William Dalrymple wisely ponders the future of travel writing in the weekend’s Guardian. I’ve never been any good at it myself.

The question remains: does travel writing have a future? The tales of Marco Polo, or the explorations of “Bokhara Burnes” may have contained valuable empirical information impossible to harvest elsewhere, but is there really any point to the genre in the age of the internet, when you can instantly gather reliable knowledge about anywhere in the globe?

Certainly, the sort of attitudes to “abroad” that characterised the writers of the 1930s, and which had a strange afterlife in the curmudgeonly prose of Theroux and his imitators, now appears dated and racist. Indeed, the globalised world has now become so complex that notions of national character and particularity – the essence of so many 20th-century travelogues – is becoming increasingly untenable, and even distasteful. So has the concept of the western observer coolly assessing eastern cultures with the detachment of a Victorian butterfly collector, dispassionately pinning his captives to the pages of his album. In an age when east to west migrations are so much more common than those from west to east, the “funny foreigners” who were once regarded as such amusing material by travel writers are now writing some of the best travel pieces themselves. Even just to take a few of those with roots in India – Vidia Naipaul, Pico Iyer, Amitav Ghosh, Vikram Seth and Pankaj Mishra – is to list many of the most highly regarded writers currently at work.

This new global ferment and complexity has completely changed the game. Iyer was probably the first travel writer to celebrate the confusions of contemporary globalisation as his subject: Video Night in Kathmandu, published in 1989, is an extended meditation on this theme. Yet even those of us writing travel books with a backward glance to history have found that globalisation has hopelessly confused both our expectations and our narratives. In the mid-90s, during the research for my book From the Holy Mountain about the monasteries of the Middle East, I remember scouring the refugee camps of the Syrian-Iraq border for a last surviving coven of Nestorian Christians, only to be told at the end of my quest that there was a far bigger community resident less than a mile from my west London home, and that the last Nestorian patriarch was enthroned in a church in Ealing. “Such are the humiliations of the travel writer in the late 20th century,” I wrote in my diary that night. “Go to the ends of the earth to search for the most exotic heretics in the world, and you find they have cornered the kebab business at the end of your street.”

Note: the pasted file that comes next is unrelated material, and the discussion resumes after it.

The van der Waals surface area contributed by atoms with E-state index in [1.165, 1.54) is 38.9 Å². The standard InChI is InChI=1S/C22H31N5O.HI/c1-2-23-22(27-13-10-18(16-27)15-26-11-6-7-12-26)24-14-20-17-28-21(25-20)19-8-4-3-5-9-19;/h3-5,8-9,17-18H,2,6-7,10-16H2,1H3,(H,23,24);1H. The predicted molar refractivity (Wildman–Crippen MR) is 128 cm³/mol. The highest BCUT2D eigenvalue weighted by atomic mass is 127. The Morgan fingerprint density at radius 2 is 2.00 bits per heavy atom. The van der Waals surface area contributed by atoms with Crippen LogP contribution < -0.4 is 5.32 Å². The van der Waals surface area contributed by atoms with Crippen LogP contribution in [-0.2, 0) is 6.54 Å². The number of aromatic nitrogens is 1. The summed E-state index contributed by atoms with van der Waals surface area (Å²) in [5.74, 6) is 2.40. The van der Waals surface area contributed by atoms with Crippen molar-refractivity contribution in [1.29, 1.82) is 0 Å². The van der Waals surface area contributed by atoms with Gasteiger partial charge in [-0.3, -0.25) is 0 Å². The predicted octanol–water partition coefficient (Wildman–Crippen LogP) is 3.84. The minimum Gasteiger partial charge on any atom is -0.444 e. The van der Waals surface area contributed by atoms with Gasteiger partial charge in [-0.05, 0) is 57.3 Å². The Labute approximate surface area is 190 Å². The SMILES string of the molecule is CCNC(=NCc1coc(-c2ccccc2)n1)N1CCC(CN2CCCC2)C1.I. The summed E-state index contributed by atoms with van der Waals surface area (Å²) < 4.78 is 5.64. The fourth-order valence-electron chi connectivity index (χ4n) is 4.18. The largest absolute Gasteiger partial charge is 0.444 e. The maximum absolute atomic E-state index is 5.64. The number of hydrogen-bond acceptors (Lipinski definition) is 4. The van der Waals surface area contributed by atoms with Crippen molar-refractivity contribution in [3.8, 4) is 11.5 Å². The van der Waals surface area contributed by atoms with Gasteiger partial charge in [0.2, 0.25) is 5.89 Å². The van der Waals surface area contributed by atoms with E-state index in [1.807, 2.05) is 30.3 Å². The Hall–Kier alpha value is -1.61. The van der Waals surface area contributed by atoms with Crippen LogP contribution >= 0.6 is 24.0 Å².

Read the whole thing.  It’s worth it.

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